This is a pretty great example of this width-creates-space-creates-goals approach from the New England game.

On that play, KC starts wide right with Zusi (and he's got Chance Myers and Kei Kamara ready to "create shapes" as Callum Williams is fond of saying a lot this year) before the ball makes it's way across the formation to Bobby Convey.

Convey then teams up with Roger Espinoza, Julio Cesar and Zusi (who makes a 50-yard run across the field) to free up Seth Sinovic to run through the gap created by Convey dragging the Revs' right back out. Sapong's put-away is merely academic at that point.

The trouble is, how do you pull apart a defense that's already playing wide? And how do you open up gaps against a team that's well drilled and mindful of gap control?

Portland and Montreal minded its defensive gaps about as well as possible.

I'd post a video of that here, but isn't in the habit of posting videos of a team not succeeding at something. (What a weird way to run a league-run website!)

Far too often in both games Convey, Myers, Zusi or Kamara found themselves one-on-one against a fullback with no gaps to exploit. With Sapong (and later Bunbury) so far back on the pitch (or, in the Montreal game, in Nelson Rivas' back pocket), there were no runs to stretch the defense vertically.

Each followed the blueprint Houston laid out. Each offered a slight twist:

Portland pushed leftback Mike Chabala up field and forced Myers to play defense instead of bomb forward. This kept Myers honest on defense and put a lot of pressure on Aurelien Collin on defense.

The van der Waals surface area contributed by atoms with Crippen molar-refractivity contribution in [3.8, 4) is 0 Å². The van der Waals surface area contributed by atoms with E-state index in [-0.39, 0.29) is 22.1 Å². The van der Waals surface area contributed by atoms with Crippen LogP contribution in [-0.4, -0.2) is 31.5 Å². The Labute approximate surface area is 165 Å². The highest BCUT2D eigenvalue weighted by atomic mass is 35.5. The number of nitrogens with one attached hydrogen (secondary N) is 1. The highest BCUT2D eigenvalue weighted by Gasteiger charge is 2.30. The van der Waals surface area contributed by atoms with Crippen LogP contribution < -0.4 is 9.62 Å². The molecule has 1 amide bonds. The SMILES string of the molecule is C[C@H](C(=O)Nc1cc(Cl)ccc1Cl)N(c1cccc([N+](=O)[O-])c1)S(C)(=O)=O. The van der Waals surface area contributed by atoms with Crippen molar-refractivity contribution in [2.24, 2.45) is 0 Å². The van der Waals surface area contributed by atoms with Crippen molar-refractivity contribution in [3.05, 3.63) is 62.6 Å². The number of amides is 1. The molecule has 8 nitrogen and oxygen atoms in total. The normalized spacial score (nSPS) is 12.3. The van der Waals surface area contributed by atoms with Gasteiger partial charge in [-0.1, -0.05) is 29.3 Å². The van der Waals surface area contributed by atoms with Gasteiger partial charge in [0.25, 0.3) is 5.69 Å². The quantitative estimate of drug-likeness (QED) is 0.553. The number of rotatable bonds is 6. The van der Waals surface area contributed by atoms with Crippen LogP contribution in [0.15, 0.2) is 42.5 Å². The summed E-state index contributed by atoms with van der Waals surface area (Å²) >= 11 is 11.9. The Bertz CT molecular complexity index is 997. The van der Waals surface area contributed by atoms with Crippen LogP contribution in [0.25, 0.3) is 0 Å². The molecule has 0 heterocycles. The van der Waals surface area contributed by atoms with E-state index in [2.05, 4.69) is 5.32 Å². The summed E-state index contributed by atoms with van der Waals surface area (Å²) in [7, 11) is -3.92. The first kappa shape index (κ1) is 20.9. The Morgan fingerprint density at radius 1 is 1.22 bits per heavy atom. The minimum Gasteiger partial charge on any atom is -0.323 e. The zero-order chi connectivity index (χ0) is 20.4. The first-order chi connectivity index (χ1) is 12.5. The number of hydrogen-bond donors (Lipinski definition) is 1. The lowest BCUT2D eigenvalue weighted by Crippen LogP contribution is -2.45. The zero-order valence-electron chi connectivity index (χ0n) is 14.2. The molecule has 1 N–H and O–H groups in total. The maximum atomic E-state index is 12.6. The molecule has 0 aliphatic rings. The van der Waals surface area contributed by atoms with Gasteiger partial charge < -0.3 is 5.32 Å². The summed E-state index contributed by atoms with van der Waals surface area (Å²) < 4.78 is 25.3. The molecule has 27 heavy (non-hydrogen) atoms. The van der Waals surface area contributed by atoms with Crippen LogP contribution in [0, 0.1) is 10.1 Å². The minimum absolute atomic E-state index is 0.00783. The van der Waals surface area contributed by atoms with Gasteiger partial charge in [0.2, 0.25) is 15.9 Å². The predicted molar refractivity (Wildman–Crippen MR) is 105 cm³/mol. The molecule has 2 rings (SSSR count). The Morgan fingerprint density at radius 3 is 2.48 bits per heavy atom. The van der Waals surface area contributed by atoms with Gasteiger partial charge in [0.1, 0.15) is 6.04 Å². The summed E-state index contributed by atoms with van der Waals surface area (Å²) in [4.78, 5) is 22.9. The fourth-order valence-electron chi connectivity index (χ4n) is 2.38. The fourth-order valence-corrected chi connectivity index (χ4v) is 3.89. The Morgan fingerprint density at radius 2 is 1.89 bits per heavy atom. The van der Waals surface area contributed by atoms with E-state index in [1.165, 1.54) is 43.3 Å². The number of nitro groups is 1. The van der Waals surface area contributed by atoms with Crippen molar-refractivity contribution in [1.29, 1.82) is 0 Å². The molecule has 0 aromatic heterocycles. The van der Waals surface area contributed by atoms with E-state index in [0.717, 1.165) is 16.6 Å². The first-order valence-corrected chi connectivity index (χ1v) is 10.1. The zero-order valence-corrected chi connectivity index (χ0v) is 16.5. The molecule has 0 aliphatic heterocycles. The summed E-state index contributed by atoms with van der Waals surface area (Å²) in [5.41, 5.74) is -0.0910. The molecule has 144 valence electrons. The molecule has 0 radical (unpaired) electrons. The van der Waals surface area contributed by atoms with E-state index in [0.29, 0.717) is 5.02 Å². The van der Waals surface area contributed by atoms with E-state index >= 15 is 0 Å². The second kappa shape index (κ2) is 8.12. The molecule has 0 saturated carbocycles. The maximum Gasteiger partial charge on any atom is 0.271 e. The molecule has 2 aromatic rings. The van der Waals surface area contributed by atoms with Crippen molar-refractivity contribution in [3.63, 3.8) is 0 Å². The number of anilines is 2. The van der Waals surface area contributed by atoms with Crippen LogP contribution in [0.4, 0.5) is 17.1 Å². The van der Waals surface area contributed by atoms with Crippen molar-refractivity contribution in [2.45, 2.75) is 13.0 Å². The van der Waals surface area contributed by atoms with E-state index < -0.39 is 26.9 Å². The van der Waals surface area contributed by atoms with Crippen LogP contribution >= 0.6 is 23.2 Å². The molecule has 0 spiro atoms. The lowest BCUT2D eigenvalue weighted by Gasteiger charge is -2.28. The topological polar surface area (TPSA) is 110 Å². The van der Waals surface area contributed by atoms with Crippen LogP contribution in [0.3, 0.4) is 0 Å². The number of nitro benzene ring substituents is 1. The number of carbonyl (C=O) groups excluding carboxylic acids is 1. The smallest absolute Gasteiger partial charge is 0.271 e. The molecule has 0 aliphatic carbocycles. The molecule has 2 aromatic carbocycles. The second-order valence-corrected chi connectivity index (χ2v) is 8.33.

Montreal combated Matt Besler's long throws by having an Impact player stand on the touchline -- often so close that Besler should've considered giving them all breath mints -- to interfere with his line of sight.

Expect some of KC's next opponents to have noticed how well Houston's plans work and the tweaks Portland and Montreal added.

It's time for Kansas City to do the same.

A simple solution was evident in Vermes' post-game quotes: "The offense did not look crisp. We were not there. We were not sharp enough. The corners were maybe 15-1. We were on them, but I think we were too slow, we did not circulate the ball."

KC do need to circulate the ball and speed up more to unhinge the defense. And that's all well and good, but it's still part of the same plan. If defenders don't get sucked into jumping out of position and getting bent out of shape, circulating the ball just means moving it around the 18-yard-box. Possession signifying nothing.

What KC needs is a Plan C. Another option.*

*A meager suggestion from this blogger would be to get either Espinoza or Kamara to take the ball on his feet and run right at the defense. Instead of pulling the defense apart every time, why not try to pin them back? This is the first time I've said this since December: KC misses this aspect of Omar Bravo's game.

And, unless KC figures out another way to score goals, this mini-slump might turn into a full-on funk all of the sudden.